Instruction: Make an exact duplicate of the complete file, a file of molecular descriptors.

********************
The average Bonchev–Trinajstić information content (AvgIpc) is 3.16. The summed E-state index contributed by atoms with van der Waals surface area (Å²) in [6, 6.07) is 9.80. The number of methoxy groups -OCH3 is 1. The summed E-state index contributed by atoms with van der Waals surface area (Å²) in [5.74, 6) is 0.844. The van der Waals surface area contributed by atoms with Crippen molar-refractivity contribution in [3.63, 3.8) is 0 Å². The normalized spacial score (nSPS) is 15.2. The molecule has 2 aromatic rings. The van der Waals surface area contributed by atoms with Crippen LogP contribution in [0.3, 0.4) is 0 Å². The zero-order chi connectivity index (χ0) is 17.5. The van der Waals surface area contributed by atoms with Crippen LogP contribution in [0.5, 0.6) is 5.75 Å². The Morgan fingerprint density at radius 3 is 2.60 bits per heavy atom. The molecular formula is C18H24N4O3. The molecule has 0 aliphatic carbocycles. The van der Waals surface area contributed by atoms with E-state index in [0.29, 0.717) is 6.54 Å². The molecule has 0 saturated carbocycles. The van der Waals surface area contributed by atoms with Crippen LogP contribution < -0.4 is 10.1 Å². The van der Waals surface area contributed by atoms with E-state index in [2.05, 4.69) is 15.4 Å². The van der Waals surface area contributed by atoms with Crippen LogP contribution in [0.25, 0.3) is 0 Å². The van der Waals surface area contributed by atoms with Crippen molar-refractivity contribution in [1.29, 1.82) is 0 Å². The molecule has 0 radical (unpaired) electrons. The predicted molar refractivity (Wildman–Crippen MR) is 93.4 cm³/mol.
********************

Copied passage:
The average Bonchev–Trinajstić information content (AvgIpc) is 3.16. The summed E-state index contributed by atoms with van der Waals surface area (Å²) in [6, 6.07) is 9.80. The number of methoxy groups -OCH3 is 1. The summed E-state index contributed by atoms with van der Waals surface area (Å²) in [5.74, 6) is 0.844. The van der Waals surface area contributed by atoms with Crippen molar-refractivity contribution in [3.63, 3.8) is 0 Å². The normalized spacial score (nSPS) is 15.2. The molecule has 2 aromatic rings. The van der Waals surface area contributed by atoms with Crippen LogP contribution in [0.3, 0.4) is 0 Å². The zero-order chi connectivity index (χ0) is 17.5. The van der Waals surface area contributed by atoms with Crippen LogP contribution in [0.5, 0.6) is 5.75 Å². The Morgan fingerprint density at radius 3 is 2.60 bits per heavy atom. The molecular formula is C18H24N4O3. The molecule has 0 aliphatic carbocycles. The van der Waals surface area contributed by atoms with E-state index in [0.29, 0.717) is 6.54 Å². The molecule has 0 saturated carbocycles. The van der Waals surface area contributed by atoms with Crippen LogP contribution < -0.4 is 10.1 Å². The van der Waals surface area contributed by atoms with E-state index in [2.05, 4.69) is 15.4 Å². The van der Waals surface area contributed by atoms with Crippen LogP contribution in [0.25, 0.3) is 0 Å². The van der Waals surface area contributed by atoms with Crippen molar-refractivity contribution in [1.29, 1.82) is 0 Å². The molecule has 0 radical (unpaired) electrons. The predicted molar refractivity (Wildman–Crippen MR) is 93.4 cm³/mol.